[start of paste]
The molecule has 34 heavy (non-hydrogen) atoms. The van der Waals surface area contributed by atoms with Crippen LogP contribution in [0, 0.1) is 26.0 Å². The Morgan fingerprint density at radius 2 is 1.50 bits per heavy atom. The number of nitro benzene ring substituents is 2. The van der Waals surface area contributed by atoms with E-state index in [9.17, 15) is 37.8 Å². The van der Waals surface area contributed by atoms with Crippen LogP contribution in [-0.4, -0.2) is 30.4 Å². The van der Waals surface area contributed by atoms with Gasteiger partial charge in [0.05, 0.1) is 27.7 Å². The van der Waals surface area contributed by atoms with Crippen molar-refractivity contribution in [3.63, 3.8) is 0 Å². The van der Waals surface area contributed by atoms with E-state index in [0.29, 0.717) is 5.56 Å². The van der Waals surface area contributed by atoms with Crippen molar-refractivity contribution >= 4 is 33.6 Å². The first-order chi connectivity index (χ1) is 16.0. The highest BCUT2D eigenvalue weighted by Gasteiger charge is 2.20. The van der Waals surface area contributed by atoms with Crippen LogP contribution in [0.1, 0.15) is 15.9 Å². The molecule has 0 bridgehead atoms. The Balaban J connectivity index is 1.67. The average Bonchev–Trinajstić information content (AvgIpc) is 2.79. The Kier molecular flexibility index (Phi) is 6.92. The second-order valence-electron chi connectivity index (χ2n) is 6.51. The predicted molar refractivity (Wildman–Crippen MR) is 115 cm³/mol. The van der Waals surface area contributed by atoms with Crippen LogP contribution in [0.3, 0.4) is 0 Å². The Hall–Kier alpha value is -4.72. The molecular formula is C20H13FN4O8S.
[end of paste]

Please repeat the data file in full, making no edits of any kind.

The molecule has 34 heavy (non-hydrogen) atoms. The van der Waals surface area contributed by atoms with Crippen LogP contribution in [0, 0.1) is 26.0 Å². The Morgan fingerprint density at radius 2 is 1.50 bits per heavy atom. The number of nitro benzene ring substituents is 2. The van der Waals surface area contributed by atoms with E-state index in [9.17, 15) is 37.8 Å². The van der Waals surface area contributed by atoms with Crippen LogP contribution in [-0.4, -0.2) is 30.4 Å². The van der Waals surface area contributed by atoms with Gasteiger partial charge in [0.05, 0.1) is 27.7 Å². The van der Waals surface area contributed by atoms with Crippen molar-refractivity contribution in [3.63, 3.8) is 0 Å². The van der Waals surface area contributed by atoms with E-state index in [0.29, 0.717) is 5.56 Å². The van der Waals surface area contributed by atoms with Crippen molar-refractivity contribution >= 4 is 33.6 Å². The first-order chi connectivity index (χ1) is 16.0. The highest BCUT2D eigenvalue weighted by Gasteiger charge is 2.20. The van der Waals surface area contributed by atoms with Crippen LogP contribution in [0.1, 0.15) is 15.9 Å². The molecule has 0 bridgehead atoms. The Balaban J connectivity index is 1.67. The average Bonchev–Trinajstić information content (AvgIpc) is 2.79. The Kier molecular flexibility index (Phi) is 6.92. The second-order valence-electron chi connectivity index (χ2n) is 6.51. The predicted molar refractivity (Wildman–Crippen MR) is 115 cm³/mol. The van der Waals surface area contributed by atoms with Crippen LogP contribution in [0.3, 0.4) is 0 Å². The Hall–Kier alpha value is -4.72. The molecular formula is C20H13FN4O8S.